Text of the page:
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A fragile and precious artifact periodically makes its appearance at Ashland today: Henry Clay’s ceremonial jacket that he wore at the signing of the Treaty of Ghent. Clay had been part of the American delegation sent to Belgium to negotiate a peace treaty with the British in 1814, which effectively ended the War of 1812. This success brought Clay much acclaim back home – with the jacket emblematic of that triumph.
After Clay died, we know that the Ghent jacket was displayed at Ashland (almost museum-style) by son James. An 1857 journalist who visited relayed that he saw Clay’s “diplomatic suit” and other memorabilia from Clay’s European mission.
After the Civil War and the family’s departure from Ashland, the Ghent jacket – intrigingly – returned to Ashland when it was donated to Kentucky University. The jacket had ended up in the possession of James and Susan’s son, Jimmy, and sometime during the 1872-73 school year he donated it to the University’s Museum of Natural History. (Kentucky University Catalogue, 1872-73. Transylvania University Special Collections.) There amidst the stuffed birds, shells, and bones in the Museum at Ashland, was Henry Clay’s splendid Ghent jacket.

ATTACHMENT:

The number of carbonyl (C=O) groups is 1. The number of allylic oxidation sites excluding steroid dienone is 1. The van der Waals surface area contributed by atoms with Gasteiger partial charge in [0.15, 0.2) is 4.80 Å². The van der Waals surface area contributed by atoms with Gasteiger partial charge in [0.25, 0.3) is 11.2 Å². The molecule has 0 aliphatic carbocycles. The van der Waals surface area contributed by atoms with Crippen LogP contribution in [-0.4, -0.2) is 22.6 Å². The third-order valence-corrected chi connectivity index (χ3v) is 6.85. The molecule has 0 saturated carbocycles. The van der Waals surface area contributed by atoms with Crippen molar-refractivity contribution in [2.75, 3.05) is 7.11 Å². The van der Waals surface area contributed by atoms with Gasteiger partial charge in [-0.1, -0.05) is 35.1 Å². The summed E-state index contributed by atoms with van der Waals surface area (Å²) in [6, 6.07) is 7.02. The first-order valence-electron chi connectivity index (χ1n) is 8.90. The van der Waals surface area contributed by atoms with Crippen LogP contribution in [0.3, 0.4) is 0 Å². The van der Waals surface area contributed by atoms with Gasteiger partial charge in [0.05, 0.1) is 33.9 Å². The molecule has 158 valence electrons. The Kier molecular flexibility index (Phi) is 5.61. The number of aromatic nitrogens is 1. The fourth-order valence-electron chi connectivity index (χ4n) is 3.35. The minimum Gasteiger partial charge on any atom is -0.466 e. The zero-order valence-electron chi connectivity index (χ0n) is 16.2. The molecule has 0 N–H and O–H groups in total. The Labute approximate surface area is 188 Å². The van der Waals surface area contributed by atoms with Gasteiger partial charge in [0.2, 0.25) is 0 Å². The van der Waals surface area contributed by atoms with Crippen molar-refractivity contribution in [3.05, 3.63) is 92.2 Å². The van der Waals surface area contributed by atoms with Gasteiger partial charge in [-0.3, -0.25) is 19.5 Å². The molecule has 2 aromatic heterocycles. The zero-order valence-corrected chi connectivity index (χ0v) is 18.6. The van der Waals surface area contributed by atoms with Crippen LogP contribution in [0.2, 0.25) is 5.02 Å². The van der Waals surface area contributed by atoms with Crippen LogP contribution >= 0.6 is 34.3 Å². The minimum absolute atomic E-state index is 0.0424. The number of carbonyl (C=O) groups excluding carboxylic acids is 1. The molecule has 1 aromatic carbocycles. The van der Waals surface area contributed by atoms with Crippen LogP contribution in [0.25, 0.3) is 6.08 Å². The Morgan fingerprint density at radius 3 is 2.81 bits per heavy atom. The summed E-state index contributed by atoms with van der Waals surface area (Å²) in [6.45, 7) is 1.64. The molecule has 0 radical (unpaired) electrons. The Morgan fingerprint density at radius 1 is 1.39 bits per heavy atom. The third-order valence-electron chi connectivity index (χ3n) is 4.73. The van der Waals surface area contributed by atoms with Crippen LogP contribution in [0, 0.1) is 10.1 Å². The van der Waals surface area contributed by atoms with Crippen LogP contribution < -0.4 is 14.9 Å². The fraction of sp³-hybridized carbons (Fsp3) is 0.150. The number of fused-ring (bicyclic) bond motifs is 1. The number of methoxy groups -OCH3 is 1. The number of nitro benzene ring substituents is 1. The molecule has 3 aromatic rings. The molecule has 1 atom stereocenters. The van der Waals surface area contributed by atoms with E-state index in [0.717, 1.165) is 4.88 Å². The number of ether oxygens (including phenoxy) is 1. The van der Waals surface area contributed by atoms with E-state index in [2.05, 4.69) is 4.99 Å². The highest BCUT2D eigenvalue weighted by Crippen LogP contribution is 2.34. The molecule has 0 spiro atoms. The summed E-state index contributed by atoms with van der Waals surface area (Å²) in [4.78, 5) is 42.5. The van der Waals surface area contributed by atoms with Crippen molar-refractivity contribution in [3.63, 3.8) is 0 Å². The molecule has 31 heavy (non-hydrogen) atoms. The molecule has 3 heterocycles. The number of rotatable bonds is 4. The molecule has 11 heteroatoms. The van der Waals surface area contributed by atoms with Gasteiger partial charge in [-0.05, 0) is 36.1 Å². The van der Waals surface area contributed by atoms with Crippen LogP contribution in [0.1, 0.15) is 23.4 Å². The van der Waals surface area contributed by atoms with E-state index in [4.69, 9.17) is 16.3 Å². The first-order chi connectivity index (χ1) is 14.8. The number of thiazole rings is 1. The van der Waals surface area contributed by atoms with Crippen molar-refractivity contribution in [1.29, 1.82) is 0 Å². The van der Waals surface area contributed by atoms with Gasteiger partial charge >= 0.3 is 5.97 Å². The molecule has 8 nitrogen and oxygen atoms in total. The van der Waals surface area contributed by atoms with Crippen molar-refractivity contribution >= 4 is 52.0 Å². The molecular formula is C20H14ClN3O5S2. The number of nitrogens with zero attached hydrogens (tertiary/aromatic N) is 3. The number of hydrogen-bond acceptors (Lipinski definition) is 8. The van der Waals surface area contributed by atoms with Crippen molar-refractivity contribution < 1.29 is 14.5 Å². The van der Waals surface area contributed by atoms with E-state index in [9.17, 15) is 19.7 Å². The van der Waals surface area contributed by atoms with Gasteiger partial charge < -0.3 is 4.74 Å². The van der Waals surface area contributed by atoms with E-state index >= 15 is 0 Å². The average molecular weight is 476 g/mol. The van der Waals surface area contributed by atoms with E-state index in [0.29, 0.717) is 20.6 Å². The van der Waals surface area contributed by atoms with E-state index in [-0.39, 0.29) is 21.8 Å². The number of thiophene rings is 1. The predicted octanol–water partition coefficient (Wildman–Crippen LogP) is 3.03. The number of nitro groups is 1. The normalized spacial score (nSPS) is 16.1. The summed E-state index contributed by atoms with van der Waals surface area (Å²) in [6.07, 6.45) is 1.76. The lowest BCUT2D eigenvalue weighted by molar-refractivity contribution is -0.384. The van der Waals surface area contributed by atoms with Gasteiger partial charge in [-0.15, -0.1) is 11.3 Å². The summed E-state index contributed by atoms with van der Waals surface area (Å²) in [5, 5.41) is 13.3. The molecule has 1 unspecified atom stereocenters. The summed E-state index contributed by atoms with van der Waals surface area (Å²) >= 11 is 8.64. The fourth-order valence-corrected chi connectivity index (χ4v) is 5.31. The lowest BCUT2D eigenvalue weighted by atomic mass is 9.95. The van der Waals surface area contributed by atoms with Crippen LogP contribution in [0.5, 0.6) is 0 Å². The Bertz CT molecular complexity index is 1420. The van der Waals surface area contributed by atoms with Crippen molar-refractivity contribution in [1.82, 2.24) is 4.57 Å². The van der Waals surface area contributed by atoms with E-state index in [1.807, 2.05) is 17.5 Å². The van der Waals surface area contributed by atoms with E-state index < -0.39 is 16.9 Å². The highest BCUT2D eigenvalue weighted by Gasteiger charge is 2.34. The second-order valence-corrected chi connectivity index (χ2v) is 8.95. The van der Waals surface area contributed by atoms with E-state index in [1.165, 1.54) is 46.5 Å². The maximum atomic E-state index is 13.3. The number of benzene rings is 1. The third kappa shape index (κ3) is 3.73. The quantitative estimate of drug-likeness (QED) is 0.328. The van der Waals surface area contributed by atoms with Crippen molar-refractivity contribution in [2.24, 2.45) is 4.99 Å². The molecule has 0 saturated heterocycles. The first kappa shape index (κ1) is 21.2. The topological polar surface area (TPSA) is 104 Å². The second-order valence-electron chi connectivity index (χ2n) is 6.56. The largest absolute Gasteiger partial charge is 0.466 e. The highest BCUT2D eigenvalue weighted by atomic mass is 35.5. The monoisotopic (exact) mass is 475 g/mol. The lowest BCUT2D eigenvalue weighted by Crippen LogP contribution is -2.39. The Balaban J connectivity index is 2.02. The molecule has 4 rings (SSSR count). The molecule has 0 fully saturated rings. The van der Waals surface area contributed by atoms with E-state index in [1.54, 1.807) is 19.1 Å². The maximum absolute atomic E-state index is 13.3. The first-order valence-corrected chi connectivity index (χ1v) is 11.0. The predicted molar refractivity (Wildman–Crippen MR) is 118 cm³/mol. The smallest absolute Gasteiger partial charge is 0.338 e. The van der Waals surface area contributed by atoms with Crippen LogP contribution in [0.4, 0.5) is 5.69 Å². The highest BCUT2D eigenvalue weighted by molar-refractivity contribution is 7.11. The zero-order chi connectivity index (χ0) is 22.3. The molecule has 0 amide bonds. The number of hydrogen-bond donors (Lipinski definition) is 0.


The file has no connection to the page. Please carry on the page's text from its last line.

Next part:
It is unknown if the Ghent jacket was ever on public display in the University Museum at Ashland. But this Clay artifact would have fit well into John B. Bowman’s vision for his museum and its call to the public to donate historical items, “especially anything which will illustrate the lives of our early pioneers and distinguished men…” (Lexington Daily Press, 11 June 1872.)
When Kentucky University left Ashland in the late 1870s, so did the Ghent jacket. The Museum of Natural History’s collection ended up at Transylvania University (on display and in storage today).
The Ghent jacket did not reemerge at Ashland until 1950, when on the museum’s Opening Day, descendant William Clay Goodloe McDowell wore it, posing as Henry Clay for the event.
The jacket by this point was decidedly fragile – McDowell tore one of the sleeves – and it was likely not worn again. Concerns grew over how best to care for it. Lorraine Seay wrote letters to experts in the 1950s and 60s, seeking advice as to how best to store and restore the garment. Displaying it in a glass case was one approach used for many years. Multiple efforts culminated in the past decade when the Ghent jacket was finally properly conserved.
The Ghent jacket remains one of the most important artifacts that the Ashland museum owns and interprets.